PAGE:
Over the weekend I did a massive reorganization of both my office desk and my art supplies and now I have fresh space in which to create. In sorting out the piles of papers that were meant to be filed, I discovered a short piece of writing that I wrote, but I don't remember writing it!
That used to happen to me a lot when I was in college and graduate school, after I had cranked out a paper or thesis I would wonder, did I write that? But since this writing was a helpful reminder for me, I thought it was worth sharing with you.
Every explanation we tell ourselves about what's happening is simply a story we've crafted based on our frequently changing interpretation of events. Stories can be told on a purely physical level: "my son yells at me," "I need to lose weight," or simply "the sun is shining." Our descriptions of what we are experiencing are like containers of meaning as we go from one moment to the next. It's easy to overlook the fact that those descriptions change depending on our moods and levels of awareness. But that's what happens.
One moment the world looks wonderful and full of promise. The next moment the world looks dark and despairing.
Sometimes our stories are more esoteric: "in a past life my son was my overbearing husband," or "demonic forces are attacking me" or "my guardian angel watches over me."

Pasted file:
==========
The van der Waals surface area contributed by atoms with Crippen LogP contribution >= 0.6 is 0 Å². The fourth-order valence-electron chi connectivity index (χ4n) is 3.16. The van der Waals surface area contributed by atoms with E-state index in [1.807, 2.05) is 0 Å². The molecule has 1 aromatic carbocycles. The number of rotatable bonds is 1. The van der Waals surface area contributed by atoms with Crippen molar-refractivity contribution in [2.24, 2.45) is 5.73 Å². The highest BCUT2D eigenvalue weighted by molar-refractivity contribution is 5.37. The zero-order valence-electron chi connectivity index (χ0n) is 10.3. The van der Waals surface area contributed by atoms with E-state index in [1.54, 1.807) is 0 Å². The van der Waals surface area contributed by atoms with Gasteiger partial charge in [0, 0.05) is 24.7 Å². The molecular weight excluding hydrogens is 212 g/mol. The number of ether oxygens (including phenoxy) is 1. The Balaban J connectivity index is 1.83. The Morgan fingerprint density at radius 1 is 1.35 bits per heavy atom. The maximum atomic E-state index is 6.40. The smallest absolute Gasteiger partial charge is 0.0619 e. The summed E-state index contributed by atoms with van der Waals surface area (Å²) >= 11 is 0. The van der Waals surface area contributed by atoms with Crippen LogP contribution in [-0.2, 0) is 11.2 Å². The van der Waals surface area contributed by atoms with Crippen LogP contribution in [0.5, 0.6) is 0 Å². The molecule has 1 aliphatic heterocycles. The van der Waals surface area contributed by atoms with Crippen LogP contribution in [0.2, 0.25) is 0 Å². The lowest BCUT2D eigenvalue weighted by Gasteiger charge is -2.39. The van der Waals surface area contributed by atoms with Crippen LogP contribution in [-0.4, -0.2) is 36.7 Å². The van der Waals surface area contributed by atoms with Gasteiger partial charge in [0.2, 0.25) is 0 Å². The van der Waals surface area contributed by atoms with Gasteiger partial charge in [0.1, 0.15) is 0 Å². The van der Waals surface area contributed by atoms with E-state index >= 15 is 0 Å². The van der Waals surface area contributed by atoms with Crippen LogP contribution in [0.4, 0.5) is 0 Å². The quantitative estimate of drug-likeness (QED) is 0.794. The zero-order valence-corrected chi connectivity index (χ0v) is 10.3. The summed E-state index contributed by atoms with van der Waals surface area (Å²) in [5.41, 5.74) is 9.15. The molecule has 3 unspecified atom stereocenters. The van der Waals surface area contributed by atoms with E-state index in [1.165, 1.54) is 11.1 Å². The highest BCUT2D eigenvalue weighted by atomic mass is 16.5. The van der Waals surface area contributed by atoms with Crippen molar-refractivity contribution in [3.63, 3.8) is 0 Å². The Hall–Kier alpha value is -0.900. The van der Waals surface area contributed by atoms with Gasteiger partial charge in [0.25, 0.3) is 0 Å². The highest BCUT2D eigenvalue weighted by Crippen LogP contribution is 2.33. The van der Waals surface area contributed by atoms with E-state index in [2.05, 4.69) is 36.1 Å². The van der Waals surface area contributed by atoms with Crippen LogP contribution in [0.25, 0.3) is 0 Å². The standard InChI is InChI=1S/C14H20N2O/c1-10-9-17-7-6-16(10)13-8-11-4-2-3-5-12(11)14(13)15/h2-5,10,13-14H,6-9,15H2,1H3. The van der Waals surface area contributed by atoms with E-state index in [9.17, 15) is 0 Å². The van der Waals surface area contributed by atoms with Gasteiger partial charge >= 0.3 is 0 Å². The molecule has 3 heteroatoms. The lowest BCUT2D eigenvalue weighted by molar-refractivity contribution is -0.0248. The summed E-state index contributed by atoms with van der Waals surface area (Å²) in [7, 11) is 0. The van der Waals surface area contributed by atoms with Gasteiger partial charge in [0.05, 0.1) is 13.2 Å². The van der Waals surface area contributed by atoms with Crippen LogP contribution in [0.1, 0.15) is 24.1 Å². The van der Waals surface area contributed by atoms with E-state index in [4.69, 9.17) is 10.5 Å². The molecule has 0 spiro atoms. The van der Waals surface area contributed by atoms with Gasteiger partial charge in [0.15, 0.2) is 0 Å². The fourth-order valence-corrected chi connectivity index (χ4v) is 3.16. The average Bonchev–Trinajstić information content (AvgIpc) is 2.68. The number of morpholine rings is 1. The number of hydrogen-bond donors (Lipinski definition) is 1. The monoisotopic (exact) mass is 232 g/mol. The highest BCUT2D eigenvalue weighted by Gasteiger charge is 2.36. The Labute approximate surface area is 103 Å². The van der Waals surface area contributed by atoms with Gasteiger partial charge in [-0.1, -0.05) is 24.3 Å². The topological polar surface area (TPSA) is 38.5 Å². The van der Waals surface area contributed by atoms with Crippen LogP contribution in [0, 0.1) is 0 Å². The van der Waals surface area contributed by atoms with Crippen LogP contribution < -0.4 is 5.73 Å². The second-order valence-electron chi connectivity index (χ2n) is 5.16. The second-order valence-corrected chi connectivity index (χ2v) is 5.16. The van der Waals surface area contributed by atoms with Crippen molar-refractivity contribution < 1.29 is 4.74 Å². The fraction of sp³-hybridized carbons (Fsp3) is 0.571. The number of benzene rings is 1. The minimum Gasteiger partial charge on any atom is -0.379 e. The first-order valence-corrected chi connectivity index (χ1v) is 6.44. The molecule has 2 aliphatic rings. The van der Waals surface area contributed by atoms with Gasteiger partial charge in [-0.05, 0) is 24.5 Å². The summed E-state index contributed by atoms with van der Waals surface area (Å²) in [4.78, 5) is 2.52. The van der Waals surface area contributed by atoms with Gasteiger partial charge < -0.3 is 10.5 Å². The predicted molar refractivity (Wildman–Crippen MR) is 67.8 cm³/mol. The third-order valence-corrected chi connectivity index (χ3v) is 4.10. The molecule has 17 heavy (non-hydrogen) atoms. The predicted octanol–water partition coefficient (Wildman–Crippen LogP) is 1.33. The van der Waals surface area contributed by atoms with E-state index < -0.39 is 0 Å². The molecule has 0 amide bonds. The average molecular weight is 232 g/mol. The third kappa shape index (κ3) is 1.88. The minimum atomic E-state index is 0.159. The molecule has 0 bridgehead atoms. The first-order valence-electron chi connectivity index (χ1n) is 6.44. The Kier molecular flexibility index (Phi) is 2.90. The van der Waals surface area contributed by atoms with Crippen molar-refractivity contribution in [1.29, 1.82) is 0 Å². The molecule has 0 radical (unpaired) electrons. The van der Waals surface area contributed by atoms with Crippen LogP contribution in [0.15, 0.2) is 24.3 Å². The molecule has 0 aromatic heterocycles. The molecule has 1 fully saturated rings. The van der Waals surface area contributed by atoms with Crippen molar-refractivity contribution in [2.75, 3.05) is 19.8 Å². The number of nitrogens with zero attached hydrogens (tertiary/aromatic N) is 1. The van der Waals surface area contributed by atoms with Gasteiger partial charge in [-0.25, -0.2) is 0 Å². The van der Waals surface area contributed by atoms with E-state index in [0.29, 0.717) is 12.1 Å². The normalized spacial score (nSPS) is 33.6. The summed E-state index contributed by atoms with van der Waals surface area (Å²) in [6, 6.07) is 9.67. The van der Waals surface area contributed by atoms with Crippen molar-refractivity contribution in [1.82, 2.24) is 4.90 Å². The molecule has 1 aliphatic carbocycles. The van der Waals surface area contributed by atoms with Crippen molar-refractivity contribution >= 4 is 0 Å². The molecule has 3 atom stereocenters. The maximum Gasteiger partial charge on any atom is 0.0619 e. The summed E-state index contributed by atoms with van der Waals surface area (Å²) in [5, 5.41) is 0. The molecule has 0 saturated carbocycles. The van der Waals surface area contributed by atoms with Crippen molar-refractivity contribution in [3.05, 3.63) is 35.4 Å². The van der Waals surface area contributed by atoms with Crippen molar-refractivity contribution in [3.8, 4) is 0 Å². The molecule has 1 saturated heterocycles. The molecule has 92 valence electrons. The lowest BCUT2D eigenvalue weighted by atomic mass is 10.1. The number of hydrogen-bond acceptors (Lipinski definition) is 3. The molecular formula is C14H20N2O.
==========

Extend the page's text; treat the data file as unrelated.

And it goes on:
Have you noticed how our stories include thoughts and feelings that are automatically generated based on how we see the world?
Whether mundane or exotic and whether our stories are factually true or not, our view of life becomes limited when our stories contain an expectation or a disappointment. We lose our connection with what's happening right in front of us when we expect or assume a specific outcome.
For example, if I'm worried about the outcome of a project I'm working on, I'm not only imagining an undesirable future but experiencing negative feelings that come with that projection. My mind becomes too busy with how something will turn out than focusing on the tasks at hand. So of course that makes it so much harder to keep spinning the initial thread of inspiration.
Life has a funny way of surprising us with what happens next, but if we're not caught up in our imaginations trying to predict or make assumptions, we can respond with more flexibility and creativity in the moment and things go so much more smoothly.
The life force that animates each and every one of us contains all the intelligence and resilience and adaptability and problem solving skills we'll ever need. And the way to connect with that life force within us (regardless of what we call it) is to just take a moment to listen inwardly and notice whether we've been spirited away by the stories we tell or fully present to life.
Once we've taken the measure of where our attention is, we can refocus and pick up right where we left off. Or, an even better way forward will make itself known to us.